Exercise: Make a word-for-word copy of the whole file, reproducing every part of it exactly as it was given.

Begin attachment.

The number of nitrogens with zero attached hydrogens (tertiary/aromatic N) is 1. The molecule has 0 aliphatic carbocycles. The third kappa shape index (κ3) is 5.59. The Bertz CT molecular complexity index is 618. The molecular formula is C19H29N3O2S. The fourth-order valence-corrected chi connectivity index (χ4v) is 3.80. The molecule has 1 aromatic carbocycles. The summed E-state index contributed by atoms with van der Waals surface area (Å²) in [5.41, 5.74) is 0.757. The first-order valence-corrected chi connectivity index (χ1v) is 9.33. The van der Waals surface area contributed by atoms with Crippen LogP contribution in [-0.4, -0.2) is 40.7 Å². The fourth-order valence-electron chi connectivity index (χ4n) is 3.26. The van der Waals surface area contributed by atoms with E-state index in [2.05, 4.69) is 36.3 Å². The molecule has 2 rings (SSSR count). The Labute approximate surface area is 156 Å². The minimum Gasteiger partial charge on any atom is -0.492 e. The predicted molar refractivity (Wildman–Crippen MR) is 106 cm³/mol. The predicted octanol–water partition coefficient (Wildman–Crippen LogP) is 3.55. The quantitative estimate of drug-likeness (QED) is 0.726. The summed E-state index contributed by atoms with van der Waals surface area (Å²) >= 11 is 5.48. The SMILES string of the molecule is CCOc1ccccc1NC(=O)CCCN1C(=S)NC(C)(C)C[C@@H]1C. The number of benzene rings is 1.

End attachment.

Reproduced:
The number of nitrogens with zero attached hydrogens (tertiary/aromatic N) is 1. The molecule has 0 aliphatic carbocycles. The third kappa shape index (κ3) is 5.59. The Bertz CT molecular complexity index is 618. The molecular formula is C19H29N3O2S. The fourth-order valence-corrected chi connectivity index (χ4v) is 3.80. The molecule has 1 aromatic carbocycles. The summed E-state index contributed by atoms with van der Waals surface area (Å²) in [5.41, 5.74) is 0.757. The first-order valence-corrected chi connectivity index (χ1v) is 9.33. The van der Waals surface area contributed by atoms with Crippen LogP contribution in [-0.4, -0.2) is 40.7 Å². The fourth-order valence-electron chi connectivity index (χ4n) is 3.26. The van der Waals surface area contributed by atoms with E-state index in [2.05, 4.69) is 36.3 Å². The molecule has 2 rings (SSSR count). The Labute approximate surface area is 156 Å². The minimum Gasteiger partial charge on any atom is -0.492 e. The predicted molar refractivity (Wildman–Crippen MR) is 106 cm³/mol. The predicted octanol–water partition coefficient (Wildman–Crippen LogP) is 3.55. The quantitative estimate of drug-likeness (QED) is 0.726. The summed E-state index contributed by atoms with van der Waals surface area (Å²) >= 11 is 5.48. The SMILES string of the molecule is CCOc1ccccc1NC(=O)CCCN1C(=S)NC(C)(C)C[C@@H]1C. The number of benzene rings is 1.